I am often amazed at just how much was given in order that I might have opportunities. The opportunity to walk on the same side of the street as my white counterpart, drink from the same fountain, use the front door or even hold a simple job as a cashier. The risks that were taken by other black people to make my life easier amaze me — not only the notable, like Harriet Tubman or Mary McLeod Bethune, but those in my family who didn't make the front page, yet endured unkind words and looks, educational barriers and having to be the first to cross school district boundaries or diagnose illnesses in the face of adversity where the majority doubted their abilities. This took excellence — not a choice to be excellent, but a requirement to be excellent. All of these brave men and women performed these tasks as everyday living. By positively contributing to the black culture, they were effective in enriching my faith, developing cultural heritage and adding to America's history.
There are many African Americans who have inspired, empowered and made contributions to our nation's history and helped to develop the tapestry and foundation of our future. The following are just a few of the notable forefathers.
Once enslaved, Harriet Tubman became one of the most important leaders of the Underground Railroad. She led so many blacks into freedom and risked her life to help hundreds of people escape from slavery; she received the nickname of "Moses." She experienced more hardships and more danger than almost anyone else of her time, traveling into the South, working under the cover of night to lead small groups of scared, sore-footed and tired "passengers" along the Underground Railroad to freedom in the North. Her other accomplishments include serving for the Union Army as a spy, a scout and a nurse, as well as helping the poor and supporting women's rights after the Civil War.
Booker T. Washington was raised as a slave on the Burroughs plantation until the age of nine. Then his family moved to West Virginia, where he took a job in coal mines and later served as a houseboy for the mine owner's wife. At age sixteen, he enrolled at Hampton Institute, where he received his degree. In 1881, with hardly any money and no land or buildings, Booker T. Washington established one of the most influential schools for African Americans at the time — Tuskegee Institute, now Tuskegee University. He was principal of the school from July 4, 1881, until his death in 1915. Washington was invited to have tea with Queen Victoria of England and invited to serve as counsel to U.S. President Theodore Roosevelt. The President asked Washington for advice on racial issues and other political policies. Washington's autobiography, Up from Slavery, was published in 1901 and soon became a national bestseller.
Ida Wells was born to slaves in Holly Springs, Miss., six months before the Emancipation Proclamation that freed slaves. Her parents and several brothers and sisters died when yellow fever overtook her town while she was away visiting other family members. Ida took on caring for her remaining siblings by earning a living teaching. She attended Rust College and continued her education at Fisk University to become a teacher; and she joined the literary society in Memphis, Tenn. She had a passion to write essays on the social conditions of African Americans, highlighting the lynching that was escalating in regions of the country. Wells was the co-owner and eventually owner of the newspaper, Memphis Free Speech and Headlight, later shortened to Free Speech. After writing an unwelcome article about the lynching of three black men, her office was ransacked and, shortly after, she moved to Chicago, Ill. She championed anti-lynching legislation, which was never passed by Congress, although her efforts raised awareness. Wells founded a settlement house in Chicago for young African-American men and women, regularly taught a Bible class at the house, and also worked as a probation officer there.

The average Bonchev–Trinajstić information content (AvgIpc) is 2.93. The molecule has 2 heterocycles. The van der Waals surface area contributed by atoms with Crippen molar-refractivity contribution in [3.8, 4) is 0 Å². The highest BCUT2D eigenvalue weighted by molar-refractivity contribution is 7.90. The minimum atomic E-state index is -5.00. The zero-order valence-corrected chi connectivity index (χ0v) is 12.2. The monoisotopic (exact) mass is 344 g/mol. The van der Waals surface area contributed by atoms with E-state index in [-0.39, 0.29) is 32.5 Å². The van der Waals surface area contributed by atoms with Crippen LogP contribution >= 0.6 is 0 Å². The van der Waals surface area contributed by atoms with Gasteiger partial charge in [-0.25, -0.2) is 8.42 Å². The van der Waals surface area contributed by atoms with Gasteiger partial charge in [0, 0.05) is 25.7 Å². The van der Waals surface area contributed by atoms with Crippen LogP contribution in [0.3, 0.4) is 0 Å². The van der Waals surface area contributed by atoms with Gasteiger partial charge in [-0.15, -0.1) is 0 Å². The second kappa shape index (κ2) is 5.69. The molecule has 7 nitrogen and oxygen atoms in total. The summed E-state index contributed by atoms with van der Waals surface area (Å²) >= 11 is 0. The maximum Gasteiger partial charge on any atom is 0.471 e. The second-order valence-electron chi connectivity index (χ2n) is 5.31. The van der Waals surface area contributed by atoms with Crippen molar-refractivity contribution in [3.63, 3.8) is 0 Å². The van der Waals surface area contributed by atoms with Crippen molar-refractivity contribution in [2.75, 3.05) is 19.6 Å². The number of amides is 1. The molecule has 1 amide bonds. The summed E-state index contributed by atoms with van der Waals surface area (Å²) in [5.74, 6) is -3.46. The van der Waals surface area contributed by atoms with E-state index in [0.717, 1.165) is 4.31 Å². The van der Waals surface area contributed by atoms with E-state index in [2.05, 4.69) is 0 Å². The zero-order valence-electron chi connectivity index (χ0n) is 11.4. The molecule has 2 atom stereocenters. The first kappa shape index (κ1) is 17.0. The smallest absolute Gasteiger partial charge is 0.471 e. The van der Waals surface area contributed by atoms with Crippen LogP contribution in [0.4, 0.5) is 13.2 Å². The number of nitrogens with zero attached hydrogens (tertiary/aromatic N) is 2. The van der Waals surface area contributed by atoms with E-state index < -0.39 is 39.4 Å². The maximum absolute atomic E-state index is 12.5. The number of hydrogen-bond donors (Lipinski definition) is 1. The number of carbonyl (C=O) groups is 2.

Known internationally for his research in agriculture, George Washington Carver's scientific discoveries made a profound influence on the world. He had a vision to design practical agricultural farming techniques. In his laboratory at Tuskegee Institute, he developed more than 300 different products that could be made from peanuts and over 100 different products that could be made from sweet potatoes. Dr. Carver proved that, by using a system of plant rotation, farmers in the South could increase their crop production. Since cotton had been grown exclusively in many fields for over 200 years, Carver showed farmers the importance of planting soil-enhancing and protein rich crops, such as peanuts, peas and soybeans. As a result of his teaching, the economy in the South prospered. Dr. Carver's approach to research was grounded in a profound religious faith to which he attributed all of his accomplishments. He was an inventor, scientist, humanitarian and man of faith.